Virtually anything can be made to mean whatever you want if you try hard enough. It's next to impossible to conclusively prove an explicit heresy from a Vatican II document. However, I don't need to do that. Anyone not missing the forest for the trees can see that Vatican II and the post-conciliar papal teaching continues to be a huge victory for the Modernists. Pope Francis on the death penalty is probably the best example of this but there are many others. And no, it's not just what the Church teaches but also what it *doesn't* teach now. "Error which is not resisted is approved" (Pope Felix III, quoted by Leo XIII in Inimica Vis). Abandoning the Tradition is just as damning as rejecting it. For example, where is the Church today urgently stressing that the Greek Schismatics (aka "the Orthodox") as well as the Jews and heretics are heading to eternal damnation if they do not repent as the Council of Florence teaches? Anyone can see that it's a different religion now, or if you prefer, the same religion seen through a Modernist lens.

    7. @ Albinus,

      "[...] truth is my goal."

      You cite, ad populum, the angry George R. in support of the idea that you can create truth _de novo ad nihilum_. You can't. Also _argumentum ad popolum_ is a fallacy.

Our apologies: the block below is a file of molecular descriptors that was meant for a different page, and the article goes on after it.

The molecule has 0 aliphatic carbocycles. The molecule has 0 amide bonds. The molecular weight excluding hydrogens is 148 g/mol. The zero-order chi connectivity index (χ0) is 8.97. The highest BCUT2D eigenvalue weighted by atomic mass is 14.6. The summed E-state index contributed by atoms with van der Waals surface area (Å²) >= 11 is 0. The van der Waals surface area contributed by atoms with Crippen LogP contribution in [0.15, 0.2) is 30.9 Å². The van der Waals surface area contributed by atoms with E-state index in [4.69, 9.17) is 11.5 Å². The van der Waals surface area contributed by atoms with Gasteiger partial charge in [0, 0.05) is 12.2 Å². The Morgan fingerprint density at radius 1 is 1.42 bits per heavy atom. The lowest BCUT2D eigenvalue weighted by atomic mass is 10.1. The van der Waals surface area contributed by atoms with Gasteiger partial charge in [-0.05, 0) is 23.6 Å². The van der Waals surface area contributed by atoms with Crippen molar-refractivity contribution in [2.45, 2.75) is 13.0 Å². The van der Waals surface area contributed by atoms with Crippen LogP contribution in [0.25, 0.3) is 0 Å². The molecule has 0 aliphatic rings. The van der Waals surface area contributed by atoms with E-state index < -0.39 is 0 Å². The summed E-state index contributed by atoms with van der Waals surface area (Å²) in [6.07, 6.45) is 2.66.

"Anyone can see [...]"

      You just say "anyone can see" and then what follows must be true? That's interesting but incorrect logic.

      "[It's] the same religion seen through a modernist lens."

      Yes, that lens whereby you create truth from fallacy. I suppose two fallacies make a truth the way the multiplication of two negatives makes a positive? Again interesting but false logic.

      You can attack from the outside, but you can't understand from the outside.

      Tom Cohoe

    8. But then of course a rejection of Vatican II and its "heretical anti-popes" is just to admit that the Church can defect and has defected.

      Touche, Albinus. This is certainly a difficulty for my position. I admit that if I were alive 100 years ago, and someone were to say that what happened 60 years ago was going to happen, I would have said, "No way, because then the Church will have defected, which is impossible according to the faith."